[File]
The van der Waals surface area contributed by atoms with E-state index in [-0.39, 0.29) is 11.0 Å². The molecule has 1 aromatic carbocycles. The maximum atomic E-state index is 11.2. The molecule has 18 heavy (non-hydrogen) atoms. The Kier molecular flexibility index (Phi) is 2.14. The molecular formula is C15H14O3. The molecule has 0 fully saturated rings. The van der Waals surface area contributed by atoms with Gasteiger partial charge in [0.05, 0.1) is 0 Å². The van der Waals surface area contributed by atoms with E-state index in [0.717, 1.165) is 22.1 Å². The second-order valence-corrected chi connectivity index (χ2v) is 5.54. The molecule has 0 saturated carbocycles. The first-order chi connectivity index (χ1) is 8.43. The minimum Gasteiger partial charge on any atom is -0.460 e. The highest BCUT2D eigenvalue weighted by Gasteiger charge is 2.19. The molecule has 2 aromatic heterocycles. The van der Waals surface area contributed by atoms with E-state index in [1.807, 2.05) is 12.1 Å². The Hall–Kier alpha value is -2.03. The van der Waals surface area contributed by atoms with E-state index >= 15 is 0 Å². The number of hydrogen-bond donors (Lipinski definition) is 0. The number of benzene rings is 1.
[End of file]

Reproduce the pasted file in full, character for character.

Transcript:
The van der Waals surface area contributed by atoms with E-state index in [-0.39, 0.29) is 11.0 Å². The molecule has 1 aromatic carbocycles. The maximum atomic E-state index is 11.2. The molecule has 18 heavy (non-hydrogen) atoms. The Kier molecular flexibility index (Phi) is 2.14. The molecular formula is C15H14O3. The molecule has 0 fully saturated rings. The van der Waals surface area contributed by atoms with Gasteiger partial charge in [0.05, 0.1) is 0 Å². The van der Waals surface area contributed by atoms with E-state index in [0.717, 1.165) is 22.1 Å². The second-order valence-corrected chi connectivity index (χ2v) is 5.54. The molecule has 0 saturated carbocycles. The first-order chi connectivity index (χ1) is 8.43. The minimum Gasteiger partial charge on any atom is -0.460 e. The highest BCUT2D eigenvalue weighted by Gasteiger charge is 2.19. The molecule has 2 aromatic heterocycles. The van der Waals surface area contributed by atoms with E-state index in [1.807, 2.05) is 12.1 Å². The Hall–Kier alpha value is -2.03. The van der Waals surface area contributed by atoms with E-state index >= 15 is 0 Å². The number of hydrogen-bond donors (Lipinski definition) is 0. The number of benzene rings is 1.